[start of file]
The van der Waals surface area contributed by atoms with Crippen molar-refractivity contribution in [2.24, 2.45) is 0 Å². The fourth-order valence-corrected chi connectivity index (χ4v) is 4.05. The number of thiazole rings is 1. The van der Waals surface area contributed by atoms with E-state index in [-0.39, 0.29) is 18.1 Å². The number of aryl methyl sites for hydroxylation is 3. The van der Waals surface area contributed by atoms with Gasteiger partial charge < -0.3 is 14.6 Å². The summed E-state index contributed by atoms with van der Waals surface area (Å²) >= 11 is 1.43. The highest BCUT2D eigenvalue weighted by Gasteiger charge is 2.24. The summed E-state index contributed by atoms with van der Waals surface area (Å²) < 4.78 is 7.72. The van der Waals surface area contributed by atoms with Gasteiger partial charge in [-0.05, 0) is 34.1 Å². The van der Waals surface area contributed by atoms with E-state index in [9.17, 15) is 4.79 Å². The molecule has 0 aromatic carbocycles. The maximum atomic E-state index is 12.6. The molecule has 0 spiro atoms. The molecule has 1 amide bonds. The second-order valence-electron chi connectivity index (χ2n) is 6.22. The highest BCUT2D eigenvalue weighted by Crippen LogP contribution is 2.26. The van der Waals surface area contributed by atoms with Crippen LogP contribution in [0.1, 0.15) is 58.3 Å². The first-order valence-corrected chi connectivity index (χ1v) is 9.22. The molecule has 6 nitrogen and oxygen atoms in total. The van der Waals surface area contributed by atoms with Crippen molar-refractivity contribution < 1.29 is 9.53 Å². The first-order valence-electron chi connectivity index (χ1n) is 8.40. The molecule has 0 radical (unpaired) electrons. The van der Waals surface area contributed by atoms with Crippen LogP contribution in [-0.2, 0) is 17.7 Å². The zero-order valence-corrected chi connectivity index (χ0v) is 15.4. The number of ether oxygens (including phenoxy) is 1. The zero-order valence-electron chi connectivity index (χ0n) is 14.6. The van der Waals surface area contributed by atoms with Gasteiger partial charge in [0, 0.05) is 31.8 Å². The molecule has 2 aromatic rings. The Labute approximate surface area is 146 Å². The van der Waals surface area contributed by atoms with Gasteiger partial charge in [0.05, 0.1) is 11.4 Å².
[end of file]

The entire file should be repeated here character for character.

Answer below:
The van der Waals surface area contributed by atoms with Crippen molar-refractivity contribution in [2.24, 2.45) is 0 Å². The fourth-order valence-corrected chi connectivity index (χ4v) is 4.05. The number of thiazole rings is 1. The van der Waals surface area contributed by atoms with E-state index in [-0.39, 0.29) is 18.1 Å². The number of aryl methyl sites for hydroxylation is 3. The van der Waals surface area contributed by atoms with Gasteiger partial charge < -0.3 is 14.6 Å². The summed E-state index contributed by atoms with van der Waals surface area (Å²) >= 11 is 1.43. The highest BCUT2D eigenvalue weighted by Gasteiger charge is 2.24. The summed E-state index contributed by atoms with van der Waals surface area (Å²) < 4.78 is 7.72. The van der Waals surface area contributed by atoms with Gasteiger partial charge in [-0.05, 0) is 34.1 Å². The van der Waals surface area contributed by atoms with E-state index in [9.17, 15) is 4.79 Å². The molecule has 0 aromatic carbocycles. The maximum atomic E-state index is 12.6. The molecule has 0 spiro atoms. The molecule has 1 amide bonds. The second-order valence-electron chi connectivity index (χ2n) is 6.22. The highest BCUT2D eigenvalue weighted by Crippen LogP contribution is 2.26. The van der Waals surface area contributed by atoms with Crippen LogP contribution in [0.1, 0.15) is 58.3 Å². The first-order valence-corrected chi connectivity index (χ1v) is 9.22. The molecule has 6 nitrogen and oxygen atoms in total. The van der Waals surface area contributed by atoms with Crippen molar-refractivity contribution < 1.29 is 9.53 Å². The first-order valence-electron chi connectivity index (χ1n) is 8.40. The molecule has 0 radical (unpaired) electrons. The van der Waals surface area contributed by atoms with Crippen LogP contribution in [-0.2, 0) is 17.7 Å². The zero-order valence-corrected chi connectivity index (χ0v) is 15.4. The number of ether oxygens (including phenoxy) is 1. The zero-order valence-electron chi connectivity index (χ0n) is 14.6. The van der Waals surface area contributed by atoms with Gasteiger partial charge in [0, 0.05) is 31.8 Å². The molecule has 2 aromatic rings. The Labute approximate surface area is 146 Å². The van der Waals surface area contributed by atoms with Gasteiger partial charge in [0.05, 0.1) is 11.4 Å².